Majority Leader Harry Reid and Minority Leader Mitch McConnell laid out their best arguments for and against the “nuclear option” to end filibusters of most judicial and executive branch nominees on Thursday.
Watch Roll Call’s best moments from Senate floor debate this week:
As of Wednesday evening, no opponents of the measure had spoken on the floor. Sen. Dan Coats, R-Ind., became the first member to do so Thursday morning. Coats expressed concern about protections for religious institutions that are opposed to same-sex relationships.
The debate surrounding the government shutdown has been white hot in the Senate over the past few weeks, leading some lawmakers to complain about a lack of decorum.
Indeed, twice over the past two days, senators reminded their colleagues of Senate rules.
“I think we’ve all here in the Senate kind of lost the aura of Robert Byrd, who was such a stickler for Senate procedure,” Senate Majority Leader Harry Reid said Friday morning on the Senate floor. “I think we’ve all let things get away from us a little bit. The Senate is a very special place with very particular rules.”
Longstanding Senate precedents tied to the Senate’s original rules require senators to speak through the presiding officer, as noted in “Riddick’s Senate Procedure.”
“Senators in debate should address each other through the Chair and in the third person,” the book of precedents explains.
Additionally, Senate Rule 19 states: “No Senator in debate shall, directly or indirectly, by any form of words impute to another Senator or to other Senators any conduct or motive unworthy or unbecoming a Senator.”
“The latest plan came from the junior senator from Texas [and it] is to cherry pick parts of the government he likes,” Reid said. He added that House Majority Leader Eric Cantor, R-Va., “is following Cruz’s idea specifically. Sen. Cruz is now joint speaker. He lectures the House on occasion, as he does people over here.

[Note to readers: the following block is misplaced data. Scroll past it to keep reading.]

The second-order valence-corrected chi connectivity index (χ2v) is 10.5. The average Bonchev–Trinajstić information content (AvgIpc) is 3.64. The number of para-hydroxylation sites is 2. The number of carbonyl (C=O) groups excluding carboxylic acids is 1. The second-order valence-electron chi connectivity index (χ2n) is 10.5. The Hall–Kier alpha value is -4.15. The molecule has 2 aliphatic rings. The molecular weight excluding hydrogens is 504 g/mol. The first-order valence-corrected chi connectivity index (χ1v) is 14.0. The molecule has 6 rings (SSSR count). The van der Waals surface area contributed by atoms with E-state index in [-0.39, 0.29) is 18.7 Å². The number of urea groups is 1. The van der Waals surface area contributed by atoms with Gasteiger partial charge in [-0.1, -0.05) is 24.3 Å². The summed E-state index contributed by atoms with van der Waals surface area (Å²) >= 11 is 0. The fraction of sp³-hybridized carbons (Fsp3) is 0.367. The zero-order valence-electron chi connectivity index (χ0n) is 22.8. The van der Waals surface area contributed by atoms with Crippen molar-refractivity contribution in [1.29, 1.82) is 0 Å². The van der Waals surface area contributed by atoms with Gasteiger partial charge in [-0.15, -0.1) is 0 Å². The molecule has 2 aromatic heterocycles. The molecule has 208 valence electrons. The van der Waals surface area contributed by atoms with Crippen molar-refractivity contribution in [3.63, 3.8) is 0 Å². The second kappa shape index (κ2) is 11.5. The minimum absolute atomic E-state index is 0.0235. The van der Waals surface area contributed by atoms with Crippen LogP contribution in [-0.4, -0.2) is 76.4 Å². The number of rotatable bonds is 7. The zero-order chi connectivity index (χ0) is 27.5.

Reid’s reference quickly drew criticism, particularly because Cruz was not on the floor at the time to defend himself. Full story
Sen. Chris Coons is following in the footsteps of two predecessors, including the current vice president, taking up the cause of Amtrak.
The Delaware Democrat has filed an amendment to the Transportation-HUD spending bill to boost Amtrak funding by $113 million, bringing the total for the account up to $1.565 billion. The amendment doesn’t include an offsetting cut to another part of the bill, likely causing an issue for the top-line spending level.
Senators have just begun to process amendments to the $54 billion fiscal 2014 appropriations measure.
In announcing his plan Wednesday, Coons quoted from remarks made earlier this year by Vice President Joseph R. Biden Jr., at the funeral of New Jersey Democrat Frank R. Lautenberg.
“If it wasn’t for Frank, Amtrak wouldn’t be what it is today,” Coons quoted Biden as having said.
Senate Democrats frustrated by Republican objections to forming a House-Senate conference committee on the budget have made a cartoon anthropomorphizing their long-suffering budget resolution.
It’s sort of the “How a Budget Resolution Doesn’t Become A Law” version of “How a Bill Becomes a Law.”
In the animated video “I’m Just a Budget,” the said budget resolution sings a song about why he hasn’t been able to go to Congress 100 days after the Senate passed him.
It features Senate floor cameos from Majority Leader Harry Reid, D-Nev., Budget Chairwoman Patty Murray, D-Wash., and Sen. Mark Begich, D-Alaska, offering their pleas for “regular order,” followed by quick clips of Sens. Randy Paul, R-Ky., Ted Cruz, R-Texas; and Pat Toomey, R-Pa., saying “I object” to unanimous consent agreements to send the resolution to a conference with the House.
Niels Lesniewski has covered the Senate for CQ Roll Call since January 2010, and more recently as a staff writer and resident procedure guru for Roll Call. Niels holds degrees in both government and theater but sometimes can't tell the difference between the two. @nielslesniewski
Meredith Shiner has covered Senate leadership, legislation and everything in between for Roll Call since joining in June 2011, having previously covered Congress and national politics for Politico. @meredithshiner